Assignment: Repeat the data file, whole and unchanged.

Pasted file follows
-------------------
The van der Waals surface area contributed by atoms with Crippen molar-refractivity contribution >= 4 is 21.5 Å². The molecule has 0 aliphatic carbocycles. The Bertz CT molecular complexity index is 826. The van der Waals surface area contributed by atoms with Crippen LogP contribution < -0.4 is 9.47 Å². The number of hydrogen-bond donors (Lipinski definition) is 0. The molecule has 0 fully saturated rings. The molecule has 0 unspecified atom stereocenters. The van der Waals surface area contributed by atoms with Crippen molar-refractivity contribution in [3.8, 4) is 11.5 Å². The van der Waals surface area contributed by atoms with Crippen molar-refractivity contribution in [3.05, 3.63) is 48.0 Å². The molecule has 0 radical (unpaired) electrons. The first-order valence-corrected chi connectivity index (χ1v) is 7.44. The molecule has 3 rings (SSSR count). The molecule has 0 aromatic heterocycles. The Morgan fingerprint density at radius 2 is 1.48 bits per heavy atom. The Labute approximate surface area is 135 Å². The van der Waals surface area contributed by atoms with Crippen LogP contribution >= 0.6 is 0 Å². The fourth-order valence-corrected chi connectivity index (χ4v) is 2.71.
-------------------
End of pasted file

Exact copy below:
The van der Waals surface area contributed by atoms with Crippen molar-refractivity contribution >= 4 is 21.5 Å². The molecule has 0 aliphatic carbocycles. The Bertz CT molecular complexity index is 826. The van der Waals surface area contributed by atoms with Crippen LogP contribution < -0.4 is 9.47 Å². The number of hydrogen-bond donors (Lipinski definition) is 0. The molecule has 0 fully saturated rings. The molecule has 0 unspecified atom stereocenters. The van der Waals surface area contributed by atoms with Crippen molar-refractivity contribution in [3.8, 4) is 11.5 Å². The van der Waals surface area contributed by atoms with Crippen molar-refractivity contribution in [3.05, 3.63) is 48.0 Å². The molecule has 0 radical (unpaired) electrons. The first-order valence-corrected chi connectivity index (χ1v) is 7.44. The molecule has 3 rings (SSSR count). The molecule has 0 aromatic heterocycles. The Morgan fingerprint density at radius 2 is 1.48 bits per heavy atom. The Labute approximate surface area is 135 Å². The van der Waals surface area contributed by atoms with Crippen LogP contribution >= 0.6 is 0 Å². The fourth-order valence-corrected chi connectivity index (χ4v) is 2.71.